When the main plot catalyst happens to the Main Character because of the Antagonist, she has to do something to overcome the Antagonist's plans to solve the Big Problem.

I hope this makes sense. I see you're giving up on this book, but I find that when I'm coming up with book ideas, it helps to create a query-style blurb in advance. That way I can tell if the book is as interesting as it seems to be in my mind. If I can't come up with a blurb to describe it, then that usually means I haven't filled it out enough to start writing.

Rodney said...

Jeanoram, Thanks for the encouragement. It's good to see that we're reading the same blogs from professionals in the industry. You are 100% correct, I've learned more during the past five months than I thought I knew for the four years I've been writing.

I'm glad that Ms. Reid and a few others in the business are willing share their time and to give us the benefit of their experience and knowledge.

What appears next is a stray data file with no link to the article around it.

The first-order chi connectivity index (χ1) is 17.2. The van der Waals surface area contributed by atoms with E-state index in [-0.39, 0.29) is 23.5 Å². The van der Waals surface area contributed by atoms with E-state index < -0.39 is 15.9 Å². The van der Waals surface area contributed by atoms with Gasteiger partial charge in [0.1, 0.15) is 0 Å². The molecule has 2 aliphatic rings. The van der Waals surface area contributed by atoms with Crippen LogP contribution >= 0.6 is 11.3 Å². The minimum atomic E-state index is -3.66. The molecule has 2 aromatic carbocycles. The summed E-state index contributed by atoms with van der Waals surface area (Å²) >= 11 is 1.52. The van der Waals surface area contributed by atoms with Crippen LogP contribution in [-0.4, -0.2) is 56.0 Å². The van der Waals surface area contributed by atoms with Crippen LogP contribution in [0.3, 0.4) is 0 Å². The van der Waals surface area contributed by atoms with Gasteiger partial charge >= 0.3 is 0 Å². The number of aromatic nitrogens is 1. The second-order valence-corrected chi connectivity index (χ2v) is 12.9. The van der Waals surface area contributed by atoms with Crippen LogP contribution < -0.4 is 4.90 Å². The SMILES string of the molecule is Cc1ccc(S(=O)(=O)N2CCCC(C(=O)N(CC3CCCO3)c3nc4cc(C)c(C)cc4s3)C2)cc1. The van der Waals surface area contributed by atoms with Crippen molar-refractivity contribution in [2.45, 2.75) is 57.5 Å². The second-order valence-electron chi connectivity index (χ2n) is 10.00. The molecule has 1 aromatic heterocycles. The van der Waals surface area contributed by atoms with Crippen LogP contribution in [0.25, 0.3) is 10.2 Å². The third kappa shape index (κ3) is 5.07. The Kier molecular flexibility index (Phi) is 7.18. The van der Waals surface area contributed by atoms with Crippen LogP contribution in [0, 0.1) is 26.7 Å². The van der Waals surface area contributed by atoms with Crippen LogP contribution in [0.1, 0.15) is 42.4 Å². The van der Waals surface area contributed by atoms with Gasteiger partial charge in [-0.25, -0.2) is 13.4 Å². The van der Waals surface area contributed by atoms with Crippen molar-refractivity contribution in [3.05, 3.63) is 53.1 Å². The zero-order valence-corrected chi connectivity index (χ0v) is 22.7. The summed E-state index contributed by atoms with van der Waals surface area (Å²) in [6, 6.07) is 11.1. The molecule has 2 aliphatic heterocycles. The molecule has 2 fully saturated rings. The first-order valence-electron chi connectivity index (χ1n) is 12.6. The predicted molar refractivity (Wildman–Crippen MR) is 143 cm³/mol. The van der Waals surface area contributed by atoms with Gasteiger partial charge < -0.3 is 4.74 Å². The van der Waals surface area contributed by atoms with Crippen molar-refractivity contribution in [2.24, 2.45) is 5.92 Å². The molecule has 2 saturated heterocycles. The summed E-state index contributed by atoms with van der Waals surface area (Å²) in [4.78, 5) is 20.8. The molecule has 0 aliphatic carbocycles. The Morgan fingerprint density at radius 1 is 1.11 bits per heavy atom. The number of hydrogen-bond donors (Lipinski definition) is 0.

John C., I understand your comments, and I thank you for providing them.

Margaret Yang said...

Sorry the book is going under the bed. Every writer has books under the bed.

It took courage to send your query to the shark, and you took the shredding with grace. That counts for a lot.

Best of luck with your next novel!

Merc said...

Sorry, you lost me at "beholden". (but I don't read the genre)

Good luck with your new project, though. :)

~Merc

Julia said...

Rodney, I think your "put it away" is probably a good strategy for now, especially if you have a new project you want to get on with.

But save a copy--you may, down the line, come up with an idea that makes the whole thing work.

Moth said...

For future reference on your next query I saw "six foot blond" and winced. In a query you have so little space, don't waste it on shallow, meaningless description like this. "Brash" is fine. Forty year old is all right. But we really don't need to know what she looks like, especially at the expense of showing us what kind of person she is.

Good luck with your next MS. :)

~Moth

talpianna said...

Rodney, I think this might be salvageable if you rewrite it as a murder mystery, with everything here as backstory and Jewell killed off in chapter one! There would certainly be no dearth of suspects, and you could introduce a more sympathetic protagonist--the detective on the case, or give Jewell a daughter, perhaps determined to prove her father didn't do it. Better yet, do both, and give them a romance.